# Humboldt-Universität zu Berlin - Mathematisch-Naturwissenschaftliche Fakultät - Research Unit 1735

Program

## Program

#### Lecture Series

The lecture series will be given by

## Jonas Peters

University of Copenhagen

In the field of causality we want to understand how a system reacts under interventions (e.g. in gene knock-out experiments). These questions go beyond statistical dependences and can therefore not be answered by standard regression or classification techniques. In this part of the workshop you will learn about the interesting problem of  causal inference and recent developments in the field. No prior knowledge about causality is required.

• Part 1: We introduce structural causal models and formalize interventional distributions. We define causal effects and show how to compute them if the causal structure is known.
• Part 2: We present three ideas that can be used to infer causal structure from data: (1) finding (conditional) independences in the data, (2) restricting structural equation models and (3) exploiting the fact that causal models remain invariant in different environments.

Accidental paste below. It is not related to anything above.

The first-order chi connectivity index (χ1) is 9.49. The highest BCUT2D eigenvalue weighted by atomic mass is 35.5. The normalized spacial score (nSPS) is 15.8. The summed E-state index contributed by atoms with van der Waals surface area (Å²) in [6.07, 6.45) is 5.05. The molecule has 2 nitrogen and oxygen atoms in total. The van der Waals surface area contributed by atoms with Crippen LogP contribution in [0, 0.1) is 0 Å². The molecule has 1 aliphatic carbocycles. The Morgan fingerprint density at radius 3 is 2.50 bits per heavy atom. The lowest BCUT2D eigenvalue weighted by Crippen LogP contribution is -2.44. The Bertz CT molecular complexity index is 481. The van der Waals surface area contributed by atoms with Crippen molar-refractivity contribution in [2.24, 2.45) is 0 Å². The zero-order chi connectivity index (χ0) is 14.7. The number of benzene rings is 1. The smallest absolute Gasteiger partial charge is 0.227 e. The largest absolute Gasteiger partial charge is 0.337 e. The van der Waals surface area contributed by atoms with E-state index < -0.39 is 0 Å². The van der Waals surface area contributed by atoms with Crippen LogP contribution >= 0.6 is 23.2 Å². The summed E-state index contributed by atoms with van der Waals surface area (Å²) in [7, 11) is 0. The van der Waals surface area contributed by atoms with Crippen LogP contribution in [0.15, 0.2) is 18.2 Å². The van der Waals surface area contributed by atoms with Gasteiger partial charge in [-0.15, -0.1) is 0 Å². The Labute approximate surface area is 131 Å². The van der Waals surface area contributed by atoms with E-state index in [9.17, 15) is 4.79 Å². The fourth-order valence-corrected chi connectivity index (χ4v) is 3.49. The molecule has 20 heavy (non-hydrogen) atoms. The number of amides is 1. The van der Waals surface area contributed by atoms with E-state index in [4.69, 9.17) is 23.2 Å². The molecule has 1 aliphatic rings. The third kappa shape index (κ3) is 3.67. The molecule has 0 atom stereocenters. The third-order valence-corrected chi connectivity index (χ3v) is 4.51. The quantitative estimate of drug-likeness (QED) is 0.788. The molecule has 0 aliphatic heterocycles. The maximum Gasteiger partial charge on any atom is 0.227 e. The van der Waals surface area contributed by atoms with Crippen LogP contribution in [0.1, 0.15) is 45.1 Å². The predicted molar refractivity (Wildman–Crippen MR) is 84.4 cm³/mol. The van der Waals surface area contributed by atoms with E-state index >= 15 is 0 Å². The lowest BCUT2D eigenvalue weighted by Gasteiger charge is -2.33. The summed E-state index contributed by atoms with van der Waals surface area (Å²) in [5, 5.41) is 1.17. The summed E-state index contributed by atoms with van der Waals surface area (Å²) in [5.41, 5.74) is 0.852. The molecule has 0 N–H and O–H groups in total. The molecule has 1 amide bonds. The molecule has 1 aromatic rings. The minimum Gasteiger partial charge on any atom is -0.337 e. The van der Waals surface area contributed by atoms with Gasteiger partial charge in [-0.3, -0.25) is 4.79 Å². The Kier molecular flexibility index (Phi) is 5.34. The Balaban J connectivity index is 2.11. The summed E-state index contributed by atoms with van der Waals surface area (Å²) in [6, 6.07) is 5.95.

• Part 3: We show how causal concepts could be used in more classical statistical and machine learning problems.
• Slides

## Vanessa Didelez

University of Bremen

In this 2nd half of the course we will focus on questions of how to estimate causal effects of exposures or treatment-type variables on some outcome from observational data or imperfect trials; many examples will be taken from epidemiology.  Misconceptions and fallacies relating to standard statistical methods will be discussed and the basic ideas of alternative approaches introduced.

• Part 1: Basic concepts and methods: types of causal parameters, selection of sufficient adjustment set, time-varying confounding, regression adjustment (and its fallacies) / standardization, propensity score methods, inverse probability weighting and marginal structural models.
• Part 2: Causal mediation analysis and its relation to linear structural equation models: controlled/natural causal effects vs. Baron-Kenny approach, path-specific effects, parametric versus non-parametric identification, methods and software for estimation.
• Part 3: Relaxing the "no-unmeasured-confounding" assumption: sensitivity analyses and instrumental variables (two-stage least squares, examples with partial compliance and Mendelian randomization).
• Slides, Exercises

#### Schedule

 Sun, Mar 3 Mon, Mar 4 Tue, Mar 5 Wed, Mar 6 Thu, Mar 7 Breakfast 8:00-9:00 9.00-10:30 J. Peters Lecture 1 V. Didelez Lecture 1 V. Didelez Lecture 2 Departure Break 11:00-12:30 J. Peters Lecture 2 J. Peters Lecture 3 V. Didelez Lecture 3 Lunch 12:30-14:00 14:00-15:00 Arrival J. Peters Exercises Excursion V. Didelez Exercises Break 15:30-16:30 J. Peters Exercises V. Didelez Exercises 16:30-18:00 J. Peters Discussion V. Didelez Discussion Dinner 18:00-19:00